The Content You Need to Know
healthcare, physical therapy, dr. ben fung, dr. gene shirokobrod
healthcare, physical therapy, dr. ben fung, dr. gene shirokobrod

Let me paint this picture. Healthcare in the United States is paid for by people. Be it resourced from taxes, employee/employer contributions, consumer to business, or private pay, people pay for healthcare.

The thing of it is, people are currently the “problem” in healthcare — people represent the financial risk inherent in the economic system.

Unhealthy populations of people create an enormous service demand, and therefore, financial burden across the entire system. This exists from the basic end-user facing services such as receptionists, physicians, nurses, physical therapists, pharmacists, etc. This also exists across the dimension of supply chain, pharmaceuticals, R&D, insurance, finance, real estate, etc.

Well! Years ago, the concept of maintaining health to decrease this burden came about. Ask around, everyone basically agrees it didn’t really work. The incentivization and gamification factors were all wrong. Therefore, the system didn’t do what it was designed to do.

As things got more expensive, healthcare sought to do the only thing it knew how to. Decrease, decline, and depreciate health services aka “cost containment.” This came in terms of payment to businesses, extending out the labor duties and clinical responsibilities of providers, and it created a far more (and, unnecessarily so) complex environment, a veritable labyrinth for healthcare consumers to attempt in navigation.

And, we’ve all complained about it. There are more assistants, more extenders, more generalists, more technicians, more aides, more everything… but, no direct access to the right provider for the right patient for the right purpose at the right time.

Recognizing this, many larger health systems and associated entities are looking into the next generation of solutions. This time, it is population health.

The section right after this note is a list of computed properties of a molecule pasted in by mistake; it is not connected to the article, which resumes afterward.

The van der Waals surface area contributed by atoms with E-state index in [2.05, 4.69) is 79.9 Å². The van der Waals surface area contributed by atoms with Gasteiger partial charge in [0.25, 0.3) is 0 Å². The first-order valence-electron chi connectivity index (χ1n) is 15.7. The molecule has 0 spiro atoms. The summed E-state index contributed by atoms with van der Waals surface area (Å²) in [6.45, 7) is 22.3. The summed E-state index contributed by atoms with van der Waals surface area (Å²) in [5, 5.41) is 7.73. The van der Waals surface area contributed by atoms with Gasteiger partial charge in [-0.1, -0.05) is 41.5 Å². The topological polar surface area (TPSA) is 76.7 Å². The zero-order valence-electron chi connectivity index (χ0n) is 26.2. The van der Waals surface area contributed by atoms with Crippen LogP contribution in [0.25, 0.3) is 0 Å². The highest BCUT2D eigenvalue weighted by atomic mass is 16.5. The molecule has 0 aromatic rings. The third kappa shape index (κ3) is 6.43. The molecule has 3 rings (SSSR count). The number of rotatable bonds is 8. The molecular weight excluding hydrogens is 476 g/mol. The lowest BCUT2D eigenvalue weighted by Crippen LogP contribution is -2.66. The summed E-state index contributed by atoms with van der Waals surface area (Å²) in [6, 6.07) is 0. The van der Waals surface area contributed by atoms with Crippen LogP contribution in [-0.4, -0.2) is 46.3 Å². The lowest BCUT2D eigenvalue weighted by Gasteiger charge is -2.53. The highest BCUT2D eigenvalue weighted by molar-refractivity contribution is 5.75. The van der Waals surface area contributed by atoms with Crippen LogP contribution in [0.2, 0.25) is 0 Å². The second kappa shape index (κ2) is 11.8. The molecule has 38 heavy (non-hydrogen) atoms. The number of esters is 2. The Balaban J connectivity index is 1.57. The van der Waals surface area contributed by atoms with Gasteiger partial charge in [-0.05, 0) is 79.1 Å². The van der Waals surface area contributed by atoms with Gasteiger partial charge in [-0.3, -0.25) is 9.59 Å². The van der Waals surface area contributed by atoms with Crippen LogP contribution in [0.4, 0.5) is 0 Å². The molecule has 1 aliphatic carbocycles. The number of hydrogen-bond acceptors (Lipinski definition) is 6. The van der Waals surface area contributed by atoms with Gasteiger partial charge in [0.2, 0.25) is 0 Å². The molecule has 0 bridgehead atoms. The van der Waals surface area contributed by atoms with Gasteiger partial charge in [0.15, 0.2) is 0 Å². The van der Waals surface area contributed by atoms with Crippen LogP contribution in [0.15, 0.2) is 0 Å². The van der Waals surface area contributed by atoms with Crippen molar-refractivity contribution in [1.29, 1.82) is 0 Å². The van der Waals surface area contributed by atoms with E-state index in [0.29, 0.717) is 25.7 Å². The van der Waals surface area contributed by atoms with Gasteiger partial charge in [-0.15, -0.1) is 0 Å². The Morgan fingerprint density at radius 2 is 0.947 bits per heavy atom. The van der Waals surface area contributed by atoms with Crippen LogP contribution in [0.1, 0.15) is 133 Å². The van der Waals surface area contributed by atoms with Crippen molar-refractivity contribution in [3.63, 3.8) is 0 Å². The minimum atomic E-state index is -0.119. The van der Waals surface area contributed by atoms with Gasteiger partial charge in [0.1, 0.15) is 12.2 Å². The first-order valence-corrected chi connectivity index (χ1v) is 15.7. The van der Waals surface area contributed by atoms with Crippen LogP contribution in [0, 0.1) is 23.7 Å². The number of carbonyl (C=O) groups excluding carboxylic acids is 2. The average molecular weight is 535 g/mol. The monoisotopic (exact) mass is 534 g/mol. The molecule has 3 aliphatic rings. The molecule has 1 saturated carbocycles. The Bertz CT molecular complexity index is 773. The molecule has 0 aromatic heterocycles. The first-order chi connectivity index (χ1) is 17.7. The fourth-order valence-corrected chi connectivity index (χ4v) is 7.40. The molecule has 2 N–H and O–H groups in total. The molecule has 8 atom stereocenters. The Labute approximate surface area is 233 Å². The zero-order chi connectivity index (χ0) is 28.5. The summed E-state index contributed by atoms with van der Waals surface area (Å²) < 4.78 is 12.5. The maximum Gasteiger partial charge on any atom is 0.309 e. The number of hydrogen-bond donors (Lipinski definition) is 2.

Think about large pools of human capital who’s measure of value is their collective and summative status of health. The healthier they are, the more valuable they are as they are more likely to be able to financially contribute to the system as well as them being less likely to be a burden. They are assets to the ecosystem. The less healthy they are, the more of an expense they are. They are a risk to the ecosystem; less likely to contribute and more likely to be a burden.

Each pool (or population) contributes financially to the ecosystem so that the right people can be paid, the right resources can be purchased, and the right processes can be in place when the consumers from each pool requires it.

The thing of it is, if you are already healthy, there really isn’t much incentive to be paying into this ecosystem. And, if you have a lot of underlying health concerns (particularly ones related to lifestyle), the “royal you” are hoping that the system will have solutions for both your health as well as your finances — to take care of you (in part), while you take care of yourself.

Now, these are generalizations. So, please, before we all get up in arms because generalizations are offensive… I’m not pointing figures at YOU. I’m describing the general facts.

Meanwhile, back at the ranch: since paying it forward didn’t work as planned — we are left with the question: Now what?

How do we incentivize and gamify pools of population to both elevate their health, contribute financially to the system, decrease their human capital burden, and get some form of return? To get back what they put in?

In my humble opinion, I will presume to say this:

Healthcare will soon become a game of investment banking, based on the pool values of population health across conceptual and tangible securities.

I can foresee leading edge innovators finding ways to incentivize human capital health elevation through financial gamification; insurance premiums coming back to healthy pools of population as dividends and increased premiums as well as dividends absorbed due to services rendered upon less healthy population pools in the same vein.

The average family pays out several hundred dollars a month for health insurance. Round it to $5000 per year, now we’re dealing with financial levels akin with retirement accounts and their annual contribution potential. Think across this for 5 or even 10 years, with families who are wonderfully healthy and in very little need of any interventive health services. Imagine dividends being returned to them in some health-retirement account which could also be invested in the stock market.

This is the future landscape I see for the economics of population health. This is the one of the only ways I can foresee that population health will not turn into a doomed and repetitive history. This is the only way that payers, providers, and patients as consumers, will respond to an economic game condition in a way where incentives are aligned for maximum benefit to the group of parties as a whole as well as to their own individual gain.

This is the future I see for successful population health management; a gamification of health and human capital where individual gains come hand in hand with unified gains for all stakeholders at large.